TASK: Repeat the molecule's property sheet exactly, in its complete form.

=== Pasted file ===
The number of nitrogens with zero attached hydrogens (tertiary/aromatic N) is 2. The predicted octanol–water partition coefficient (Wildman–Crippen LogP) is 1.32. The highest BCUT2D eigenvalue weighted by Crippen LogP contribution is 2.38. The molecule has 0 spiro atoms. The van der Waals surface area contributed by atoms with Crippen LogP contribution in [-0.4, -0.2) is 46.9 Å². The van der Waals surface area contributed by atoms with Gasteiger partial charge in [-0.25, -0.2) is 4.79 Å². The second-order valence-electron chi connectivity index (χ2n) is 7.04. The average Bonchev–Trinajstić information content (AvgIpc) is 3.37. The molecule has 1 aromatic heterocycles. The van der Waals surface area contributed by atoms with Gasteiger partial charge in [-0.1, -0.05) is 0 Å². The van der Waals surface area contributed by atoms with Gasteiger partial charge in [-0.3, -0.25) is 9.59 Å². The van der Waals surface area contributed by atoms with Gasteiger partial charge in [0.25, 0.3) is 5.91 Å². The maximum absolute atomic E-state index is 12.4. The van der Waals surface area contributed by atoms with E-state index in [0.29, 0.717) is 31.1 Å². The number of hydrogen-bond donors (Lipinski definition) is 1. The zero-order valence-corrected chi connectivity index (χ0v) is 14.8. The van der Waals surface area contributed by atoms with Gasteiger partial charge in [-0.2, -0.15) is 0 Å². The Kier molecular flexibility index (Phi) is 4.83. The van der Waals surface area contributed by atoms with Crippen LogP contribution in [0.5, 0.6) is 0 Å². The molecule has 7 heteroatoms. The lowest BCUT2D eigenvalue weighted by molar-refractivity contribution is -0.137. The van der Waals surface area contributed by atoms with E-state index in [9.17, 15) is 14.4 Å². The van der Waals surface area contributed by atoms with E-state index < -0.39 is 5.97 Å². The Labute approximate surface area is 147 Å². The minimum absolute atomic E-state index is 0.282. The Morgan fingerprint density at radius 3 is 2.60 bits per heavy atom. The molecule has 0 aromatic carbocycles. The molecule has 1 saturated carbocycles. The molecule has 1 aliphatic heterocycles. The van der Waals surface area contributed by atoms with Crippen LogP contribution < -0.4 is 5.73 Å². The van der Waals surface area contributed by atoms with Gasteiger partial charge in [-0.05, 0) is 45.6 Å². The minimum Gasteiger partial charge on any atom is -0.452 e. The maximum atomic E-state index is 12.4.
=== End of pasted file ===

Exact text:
The number of nitrogens with zero attached hydrogens (tertiary/aromatic N) is 2. The predicted octanol–water partition coefficient (Wildman–Crippen LogP) is 1.32. The highest BCUT2D eigenvalue weighted by Crippen LogP contribution is 2.38. The molecule has 0 spiro atoms. The van der Waals surface area contributed by atoms with Crippen LogP contribution in [-0.4, -0.2) is 46.9 Å². The van der Waals surface area contributed by atoms with Gasteiger partial charge in [-0.25, -0.2) is 4.79 Å². The second-order valence-electron chi connectivity index (χ2n) is 7.04. The average Bonchev–Trinajstić information content (AvgIpc) is 3.37. The molecule has 1 aromatic heterocycles. The van der Waals surface area contributed by atoms with Gasteiger partial charge in [-0.1, -0.05) is 0 Å². The van der Waals surface area contributed by atoms with Gasteiger partial charge in [-0.3, -0.25) is 9.59 Å². The van der Waals surface area contributed by atoms with Gasteiger partial charge in [0.25, 0.3) is 5.91 Å². The maximum absolute atomic E-state index is 12.4. The van der Waals surface area contributed by atoms with E-state index in [0.29, 0.717) is 31.1 Å². The number of hydrogen-bond donors (Lipinski definition) is 1. The zero-order valence-corrected chi connectivity index (χ0v) is 14.8. The van der Waals surface area contributed by atoms with Gasteiger partial charge in [-0.2, -0.15) is 0 Å². The Kier molecular flexibility index (Phi) is 4.83. The van der Waals surface area contributed by atoms with Crippen LogP contribution in [0.5, 0.6) is 0 Å². The molecule has 7 heteroatoms. The lowest BCUT2D eigenvalue weighted by molar-refractivity contribution is -0.137. The van der Waals surface area contributed by atoms with E-state index in [9.17, 15) is 14.4 Å². The van der Waals surface area contributed by atoms with E-state index < -0.39 is 5.97 Å². The Labute approximate surface area is 147 Å². The minimum absolute atomic E-state index is 0.282. The Morgan fingerprint density at radius 3 is 2.60 bits per heavy atom. The molecule has 0 aromatic carbocycles. The molecule has 1 saturated carbocycles. The molecule has 1 aliphatic heterocycles. The van der Waals surface area contributed by atoms with Crippen LogP contribution < -0.4 is 5.73 Å². The van der Waals surface area contributed by atoms with Gasteiger partial charge in [-0.05, 0) is 45.6 Å². The minimum Gasteiger partial charge on any atom is -0.452 e. The maximum atomic E-state index is 12.4.